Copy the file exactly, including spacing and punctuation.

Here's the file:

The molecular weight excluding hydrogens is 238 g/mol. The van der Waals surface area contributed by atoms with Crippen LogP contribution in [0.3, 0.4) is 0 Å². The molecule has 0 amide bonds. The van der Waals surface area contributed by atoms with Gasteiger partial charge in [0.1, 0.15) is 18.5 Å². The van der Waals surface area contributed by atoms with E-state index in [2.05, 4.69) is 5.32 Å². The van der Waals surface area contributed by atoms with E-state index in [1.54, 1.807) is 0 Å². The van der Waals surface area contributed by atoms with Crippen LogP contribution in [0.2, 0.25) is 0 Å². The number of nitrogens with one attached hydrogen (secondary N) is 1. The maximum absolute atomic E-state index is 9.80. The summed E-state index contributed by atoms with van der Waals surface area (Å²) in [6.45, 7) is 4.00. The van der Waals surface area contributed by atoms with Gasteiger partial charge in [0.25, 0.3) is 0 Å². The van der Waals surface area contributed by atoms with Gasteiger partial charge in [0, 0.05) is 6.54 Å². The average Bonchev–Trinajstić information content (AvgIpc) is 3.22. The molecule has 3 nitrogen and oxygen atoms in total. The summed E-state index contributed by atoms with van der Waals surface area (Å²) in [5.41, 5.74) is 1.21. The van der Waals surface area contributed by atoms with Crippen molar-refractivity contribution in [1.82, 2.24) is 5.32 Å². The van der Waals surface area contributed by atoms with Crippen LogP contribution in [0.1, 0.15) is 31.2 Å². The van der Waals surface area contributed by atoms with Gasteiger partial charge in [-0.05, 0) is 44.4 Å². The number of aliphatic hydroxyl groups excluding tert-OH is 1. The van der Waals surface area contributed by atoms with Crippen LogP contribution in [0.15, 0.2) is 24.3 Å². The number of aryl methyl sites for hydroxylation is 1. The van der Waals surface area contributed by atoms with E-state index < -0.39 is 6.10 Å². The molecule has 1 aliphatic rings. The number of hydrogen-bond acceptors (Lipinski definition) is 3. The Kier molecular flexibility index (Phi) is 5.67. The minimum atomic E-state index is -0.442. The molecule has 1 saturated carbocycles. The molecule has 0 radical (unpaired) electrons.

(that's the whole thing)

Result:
The molecular weight excluding hydrogens is 238 g/mol. The van der Waals surface area contributed by atoms with Crippen LogP contribution in [0.3, 0.4) is 0 Å². The molecule has 0 amide bonds. The van der Waals surface area contributed by atoms with Gasteiger partial charge in [0.1, 0.15) is 18.5 Å². The van der Waals surface area contributed by atoms with E-state index in [2.05, 4.69) is 5.32 Å². The van der Waals surface area contributed by atoms with E-state index in [1.54, 1.807) is 0 Å². The van der Waals surface area contributed by atoms with Crippen LogP contribution in [0.2, 0.25) is 0 Å². The number of nitrogens with one attached hydrogen (secondary N) is 1. The maximum absolute atomic E-state index is 9.80. The summed E-state index contributed by atoms with van der Waals surface area (Å²) in [6.45, 7) is 4.00. The van der Waals surface area contributed by atoms with Gasteiger partial charge in [0.25, 0.3) is 0 Å². The van der Waals surface area contributed by atoms with Gasteiger partial charge in [0, 0.05) is 6.54 Å². The average Bonchev–Trinajstić information content (AvgIpc) is 3.22. The molecule has 3 nitrogen and oxygen atoms in total. The summed E-state index contributed by atoms with van der Waals surface area (Å²) in [5.41, 5.74) is 1.21. The van der Waals surface area contributed by atoms with Crippen molar-refractivity contribution in [1.82, 2.24) is 5.32 Å². The van der Waals surface area contributed by atoms with Crippen LogP contribution in [0.1, 0.15) is 31.2 Å². The van der Waals surface area contributed by atoms with Gasteiger partial charge in [-0.05, 0) is 44.4 Å². The number of aliphatic hydroxyl groups excluding tert-OH is 1. The van der Waals surface area contributed by atoms with Crippen LogP contribution in [0.15, 0.2) is 24.3 Å². The number of aryl methyl sites for hydroxylation is 1. The van der Waals surface area contributed by atoms with E-state index < -0.39 is 6.10 Å². The molecule has 1 aliphatic rings. The number of hydrogen-bond acceptors (Lipinski definition) is 3. The Kier molecular flexibility index (Phi) is 5.67. The minimum atomic E-state index is -0.442. The molecule has 1 saturated carbocycles. The molecule has 0 radical (unpaired) electrons.